WELL-educated and seemingly prosperous people are becoming part of “a new stream of despair” encountered by Kenmore’s St Vincent de Paul Society volunteers.
One man was recruited from overseas as a mining engineer with 28 years’ experience in coal mining and arrived two years ago in Australia with a wife and a child.
Having lost his job due to the mining downturn, the engineer is struggling to meet his mortgage repayments and is likely to lose his house.
Another is a 60-year-old woman recently made redundant and owing $80,000 on her mortgage.
Her employment prospects look grim in Brisbane’s employment climate.
She is relying on food and other support from her local St Vincent de Paul Society as she attempts to meet her house payments.
Long-time Vinnies member Jim Devereaux and other conference members say these stories are “but the tip of the iceberg” of a growing number of a different class of people impacted by the economic climate.
“These are responsible people who have planned their careers and could have reasonably expected to be safe,” Mr Devereaux said.
“The present economic environment is a great worry, because we are meeting cases where the future has suddenly come to a dead end.
“These people’s situations are typical of what we’re hearing from other branches.”
Mr Devereaux’ observations were echoed by the St Vincent de Paul Society National Council’s report to mark Anti-Poverty Week.
It was titled Two Australias: a report on poverty in the land of plenty.
The national council’s chief executive Dr John Falzon said “our members across the nation are continuing to see the emergence of two Australias”.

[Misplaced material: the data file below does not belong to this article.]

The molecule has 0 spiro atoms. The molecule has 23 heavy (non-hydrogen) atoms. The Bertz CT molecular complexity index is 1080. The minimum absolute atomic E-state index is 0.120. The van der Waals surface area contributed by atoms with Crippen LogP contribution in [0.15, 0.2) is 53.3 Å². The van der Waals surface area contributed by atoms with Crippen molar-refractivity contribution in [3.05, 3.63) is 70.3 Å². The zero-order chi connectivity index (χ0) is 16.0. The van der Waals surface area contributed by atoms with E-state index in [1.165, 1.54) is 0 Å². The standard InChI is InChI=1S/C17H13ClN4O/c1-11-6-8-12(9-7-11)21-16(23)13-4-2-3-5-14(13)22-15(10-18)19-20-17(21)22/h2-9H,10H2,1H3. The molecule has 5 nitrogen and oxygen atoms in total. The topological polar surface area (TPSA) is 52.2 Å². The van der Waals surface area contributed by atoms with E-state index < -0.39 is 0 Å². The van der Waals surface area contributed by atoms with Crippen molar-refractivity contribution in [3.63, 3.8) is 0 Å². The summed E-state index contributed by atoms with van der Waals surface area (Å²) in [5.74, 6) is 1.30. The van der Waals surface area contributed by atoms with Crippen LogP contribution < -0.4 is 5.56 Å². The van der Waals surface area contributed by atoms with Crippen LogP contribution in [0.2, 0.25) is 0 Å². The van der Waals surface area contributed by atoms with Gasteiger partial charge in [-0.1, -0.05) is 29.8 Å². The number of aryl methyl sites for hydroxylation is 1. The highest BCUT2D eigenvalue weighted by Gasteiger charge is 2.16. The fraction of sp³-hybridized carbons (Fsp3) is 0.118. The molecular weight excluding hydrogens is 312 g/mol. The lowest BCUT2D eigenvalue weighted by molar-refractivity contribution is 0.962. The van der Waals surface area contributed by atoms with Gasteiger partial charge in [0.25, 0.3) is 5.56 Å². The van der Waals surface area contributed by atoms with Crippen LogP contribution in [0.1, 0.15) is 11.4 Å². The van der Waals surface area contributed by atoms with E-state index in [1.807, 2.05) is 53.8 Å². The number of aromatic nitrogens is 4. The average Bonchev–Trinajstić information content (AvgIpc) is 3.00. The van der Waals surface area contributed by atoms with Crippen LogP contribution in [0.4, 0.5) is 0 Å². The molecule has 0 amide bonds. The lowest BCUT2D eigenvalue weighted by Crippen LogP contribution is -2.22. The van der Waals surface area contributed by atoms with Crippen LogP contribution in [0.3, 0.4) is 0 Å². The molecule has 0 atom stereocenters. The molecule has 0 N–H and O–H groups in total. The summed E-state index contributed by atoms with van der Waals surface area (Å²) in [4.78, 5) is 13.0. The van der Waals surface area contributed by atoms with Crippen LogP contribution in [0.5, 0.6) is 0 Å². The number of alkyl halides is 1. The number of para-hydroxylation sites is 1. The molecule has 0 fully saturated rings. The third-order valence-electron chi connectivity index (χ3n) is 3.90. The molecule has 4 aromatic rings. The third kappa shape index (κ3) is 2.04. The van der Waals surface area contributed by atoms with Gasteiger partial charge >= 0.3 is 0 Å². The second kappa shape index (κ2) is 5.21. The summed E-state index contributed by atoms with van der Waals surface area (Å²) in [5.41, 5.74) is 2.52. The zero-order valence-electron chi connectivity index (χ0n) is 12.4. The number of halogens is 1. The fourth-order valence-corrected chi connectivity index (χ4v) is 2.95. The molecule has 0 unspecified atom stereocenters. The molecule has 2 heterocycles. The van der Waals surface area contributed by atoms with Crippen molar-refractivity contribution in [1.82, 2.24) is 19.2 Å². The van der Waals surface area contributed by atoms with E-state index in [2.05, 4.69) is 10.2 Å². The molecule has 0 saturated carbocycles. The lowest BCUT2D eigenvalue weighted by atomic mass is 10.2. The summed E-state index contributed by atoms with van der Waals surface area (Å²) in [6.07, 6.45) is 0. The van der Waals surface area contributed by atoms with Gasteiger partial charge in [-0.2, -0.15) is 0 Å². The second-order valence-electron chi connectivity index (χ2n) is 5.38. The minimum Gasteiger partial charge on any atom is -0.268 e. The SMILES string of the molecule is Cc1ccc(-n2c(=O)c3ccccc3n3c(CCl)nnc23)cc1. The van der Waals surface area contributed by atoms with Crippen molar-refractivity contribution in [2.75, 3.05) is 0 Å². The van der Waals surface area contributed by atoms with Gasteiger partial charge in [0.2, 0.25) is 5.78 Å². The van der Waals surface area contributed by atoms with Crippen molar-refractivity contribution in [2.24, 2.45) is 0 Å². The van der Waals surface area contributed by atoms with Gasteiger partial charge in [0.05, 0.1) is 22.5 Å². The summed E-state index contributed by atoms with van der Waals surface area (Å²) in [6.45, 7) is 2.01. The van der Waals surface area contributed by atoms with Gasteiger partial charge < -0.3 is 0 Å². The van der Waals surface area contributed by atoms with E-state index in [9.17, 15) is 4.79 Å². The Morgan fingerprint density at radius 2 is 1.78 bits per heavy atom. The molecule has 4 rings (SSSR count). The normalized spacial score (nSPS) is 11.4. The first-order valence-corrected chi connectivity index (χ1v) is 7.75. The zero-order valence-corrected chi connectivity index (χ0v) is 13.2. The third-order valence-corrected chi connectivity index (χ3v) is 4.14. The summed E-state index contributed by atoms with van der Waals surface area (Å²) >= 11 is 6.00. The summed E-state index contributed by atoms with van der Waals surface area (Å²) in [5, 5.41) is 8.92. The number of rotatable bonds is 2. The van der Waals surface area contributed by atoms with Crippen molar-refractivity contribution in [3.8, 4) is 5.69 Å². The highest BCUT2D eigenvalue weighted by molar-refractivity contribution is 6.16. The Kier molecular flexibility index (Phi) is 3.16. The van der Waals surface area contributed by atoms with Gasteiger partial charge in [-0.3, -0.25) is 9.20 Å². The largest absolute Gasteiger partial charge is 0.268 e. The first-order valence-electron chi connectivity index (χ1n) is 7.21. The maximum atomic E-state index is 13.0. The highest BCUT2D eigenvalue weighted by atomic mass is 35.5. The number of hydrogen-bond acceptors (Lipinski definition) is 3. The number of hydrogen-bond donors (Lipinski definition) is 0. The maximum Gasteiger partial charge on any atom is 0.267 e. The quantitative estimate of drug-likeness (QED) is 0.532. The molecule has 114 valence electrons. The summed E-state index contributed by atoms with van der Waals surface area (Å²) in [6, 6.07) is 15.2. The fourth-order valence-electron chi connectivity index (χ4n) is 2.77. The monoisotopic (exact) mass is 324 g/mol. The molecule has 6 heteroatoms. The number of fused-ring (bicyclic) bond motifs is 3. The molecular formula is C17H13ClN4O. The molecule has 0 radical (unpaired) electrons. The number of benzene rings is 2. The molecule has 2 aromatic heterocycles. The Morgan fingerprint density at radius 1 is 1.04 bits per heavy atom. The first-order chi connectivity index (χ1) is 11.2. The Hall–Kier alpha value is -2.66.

“One is characterised by prosperity and high-end consumption, the other by a daily struggle to be able to afford the necessities of life,” he said.
“It is popular in the current political environment to blame people for their poverty, but the truth told by the people on the margins speaks louder than the lies told about them.
“An adequate income is crucial, which is why, despite the constant ideological resistance, we continue to advocate for a much-needed $50-a-week increase to the Newstart payment.
“But income support is not enough.
“We need to look at what locks people out of the labour market.”
Mr Devereaux said in the midst of this growing wave of hardship the generosity of Catholic families to the less fortunate had been encouraging.
“Recently we put a snippet in the parish bulletin of a lady fleeing Sydney to Brisbane because of a husband’s marital abuse and child pornography issues.
“A parishioner gave us $1500 as a helping hand.
“The parishes are supporting SVdP conferences so we can pay the petrol and fares, internet and phone for those desperately seeking work.
“We could use a bit more prayer support, because after listening to people in these situations, you just want to come home and weep.”